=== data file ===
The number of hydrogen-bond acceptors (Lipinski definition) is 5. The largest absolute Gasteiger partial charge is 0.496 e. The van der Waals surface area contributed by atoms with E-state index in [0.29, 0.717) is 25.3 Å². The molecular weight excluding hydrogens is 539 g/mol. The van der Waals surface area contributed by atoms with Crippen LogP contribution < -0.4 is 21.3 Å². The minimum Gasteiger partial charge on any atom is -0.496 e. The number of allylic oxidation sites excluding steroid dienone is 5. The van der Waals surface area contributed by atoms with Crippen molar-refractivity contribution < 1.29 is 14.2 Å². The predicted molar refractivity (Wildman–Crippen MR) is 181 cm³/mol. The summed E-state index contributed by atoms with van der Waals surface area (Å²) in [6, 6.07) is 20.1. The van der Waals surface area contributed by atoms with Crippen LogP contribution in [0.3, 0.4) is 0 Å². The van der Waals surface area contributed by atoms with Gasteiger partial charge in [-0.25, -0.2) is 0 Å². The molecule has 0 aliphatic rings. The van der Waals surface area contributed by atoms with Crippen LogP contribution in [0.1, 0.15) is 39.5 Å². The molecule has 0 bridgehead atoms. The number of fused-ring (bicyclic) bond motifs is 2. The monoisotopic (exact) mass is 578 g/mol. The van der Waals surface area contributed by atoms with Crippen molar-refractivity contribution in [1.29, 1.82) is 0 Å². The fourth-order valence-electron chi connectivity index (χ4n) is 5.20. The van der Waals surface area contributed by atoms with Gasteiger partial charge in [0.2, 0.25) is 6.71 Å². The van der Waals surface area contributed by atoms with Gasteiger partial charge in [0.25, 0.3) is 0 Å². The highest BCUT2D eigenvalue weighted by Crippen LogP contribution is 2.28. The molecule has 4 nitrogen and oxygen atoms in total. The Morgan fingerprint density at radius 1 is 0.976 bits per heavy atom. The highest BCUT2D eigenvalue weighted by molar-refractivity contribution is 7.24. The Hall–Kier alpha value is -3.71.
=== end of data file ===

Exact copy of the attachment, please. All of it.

The number of hydrogen-bond acceptors (Lipinski definition) is 5. The largest absolute Gasteiger partial charge is 0.496 e. The van der Waals surface area contributed by atoms with E-state index in [0.29, 0.717) is 25.3 Å². The molecular weight excluding hydrogens is 539 g/mol. The van der Waals surface area contributed by atoms with Crippen LogP contribution < -0.4 is 21.3 Å². The minimum Gasteiger partial charge on any atom is -0.496 e. The number of allylic oxidation sites excluding steroid dienone is 5. The van der Waals surface area contributed by atoms with Crippen molar-refractivity contribution < 1.29 is 14.2 Å². The predicted molar refractivity (Wildman–Crippen MR) is 181 cm³/mol. The summed E-state index contributed by atoms with van der Waals surface area (Å²) in [6, 6.07) is 20.1. The van der Waals surface area contributed by atoms with Crippen LogP contribution in [0.3, 0.4) is 0 Å². The van der Waals surface area contributed by atoms with Gasteiger partial charge in [-0.25, -0.2) is 0 Å². The molecule has 0 aliphatic rings. The van der Waals surface area contributed by atoms with Crippen LogP contribution in [0.1, 0.15) is 39.5 Å². The molecule has 0 bridgehead atoms. The number of fused-ring (bicyclic) bond motifs is 2. The monoisotopic (exact) mass is 578 g/mol. The van der Waals surface area contributed by atoms with Crippen molar-refractivity contribution in [1.29, 1.82) is 0 Å². The fourth-order valence-electron chi connectivity index (χ4n) is 5.20. The van der Waals surface area contributed by atoms with Gasteiger partial charge in [0.2, 0.25) is 6.71 Å². The van der Waals surface area contributed by atoms with Gasteiger partial charge in [0.25, 0.3) is 0 Å². The highest BCUT2D eigenvalue weighted by Crippen LogP contribution is 2.28. The molecule has 4 nitrogen and oxygen atoms in total. The Morgan fingerprint density at radius 1 is 0.976 bits per heavy atom. The highest BCUT2D eigenvalue weighted by molar-refractivity contribution is 7.24. The Hall–Kier alpha value is -3.71.